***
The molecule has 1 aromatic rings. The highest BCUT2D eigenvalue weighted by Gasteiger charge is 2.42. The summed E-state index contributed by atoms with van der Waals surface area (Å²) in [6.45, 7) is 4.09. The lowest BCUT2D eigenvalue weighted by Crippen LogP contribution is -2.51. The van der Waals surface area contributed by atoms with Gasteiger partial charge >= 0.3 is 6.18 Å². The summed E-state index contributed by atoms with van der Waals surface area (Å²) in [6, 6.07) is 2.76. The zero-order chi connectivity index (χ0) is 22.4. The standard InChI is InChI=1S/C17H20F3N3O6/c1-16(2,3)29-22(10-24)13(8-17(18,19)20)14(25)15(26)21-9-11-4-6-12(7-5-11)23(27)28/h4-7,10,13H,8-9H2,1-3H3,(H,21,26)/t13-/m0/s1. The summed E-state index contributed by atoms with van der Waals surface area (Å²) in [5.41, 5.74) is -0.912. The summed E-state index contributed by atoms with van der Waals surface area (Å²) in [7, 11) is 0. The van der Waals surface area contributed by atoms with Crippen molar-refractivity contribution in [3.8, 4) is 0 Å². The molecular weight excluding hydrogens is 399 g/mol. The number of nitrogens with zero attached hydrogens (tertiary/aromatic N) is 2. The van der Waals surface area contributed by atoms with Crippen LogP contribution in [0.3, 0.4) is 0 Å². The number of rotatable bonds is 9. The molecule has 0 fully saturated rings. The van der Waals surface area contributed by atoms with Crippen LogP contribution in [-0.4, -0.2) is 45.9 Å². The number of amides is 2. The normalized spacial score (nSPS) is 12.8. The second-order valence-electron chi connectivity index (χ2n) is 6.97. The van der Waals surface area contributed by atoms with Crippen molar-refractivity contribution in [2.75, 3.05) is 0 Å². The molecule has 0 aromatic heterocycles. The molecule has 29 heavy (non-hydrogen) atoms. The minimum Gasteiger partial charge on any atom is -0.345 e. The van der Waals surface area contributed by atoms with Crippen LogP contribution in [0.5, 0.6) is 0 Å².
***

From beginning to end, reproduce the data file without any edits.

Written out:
The molecule has 1 aromatic rings. The highest BCUT2D eigenvalue weighted by Gasteiger charge is 2.42. The summed E-state index contributed by atoms with van der Waals surface area (Å²) in [6.45, 7) is 4.09. The lowest BCUT2D eigenvalue weighted by Crippen LogP contribution is -2.51. The van der Waals surface area contributed by atoms with Gasteiger partial charge >= 0.3 is 6.18 Å². The summed E-state index contributed by atoms with van der Waals surface area (Å²) in [6, 6.07) is 2.76. The zero-order chi connectivity index (χ0) is 22.4. The standard InChI is InChI=1S/C17H20F3N3O6/c1-16(2,3)29-22(10-24)13(8-17(18,19)20)14(25)15(26)21-9-11-4-6-12(7-5-11)23(27)28/h4-7,10,13H,8-9H2,1-3H3,(H,21,26)/t13-/m0/s1. The summed E-state index contributed by atoms with van der Waals surface area (Å²) in [5.41, 5.74) is -0.912. The summed E-state index contributed by atoms with van der Waals surface area (Å²) in [7, 11) is 0. The van der Waals surface area contributed by atoms with Crippen molar-refractivity contribution in [3.8, 4) is 0 Å². The molecular weight excluding hydrogens is 399 g/mol. The number of nitrogens with zero attached hydrogens (tertiary/aromatic N) is 2. The van der Waals surface area contributed by atoms with Crippen LogP contribution in [0.3, 0.4) is 0 Å². The number of rotatable bonds is 9. The molecule has 0 fully saturated rings. The van der Waals surface area contributed by atoms with Crippen LogP contribution in [-0.4, -0.2) is 45.9 Å². The number of amides is 2. The normalized spacial score (nSPS) is 12.8. The second-order valence-electron chi connectivity index (χ2n) is 6.97. The van der Waals surface area contributed by atoms with Crippen molar-refractivity contribution in [2.75, 3.05) is 0 Å². The molecule has 0 aromatic heterocycles. The molecule has 29 heavy (non-hydrogen) atoms. The minimum Gasteiger partial charge on any atom is -0.345 e. The van der Waals surface area contributed by atoms with Crippen LogP contribution in [0.5, 0.6) is 0 Å².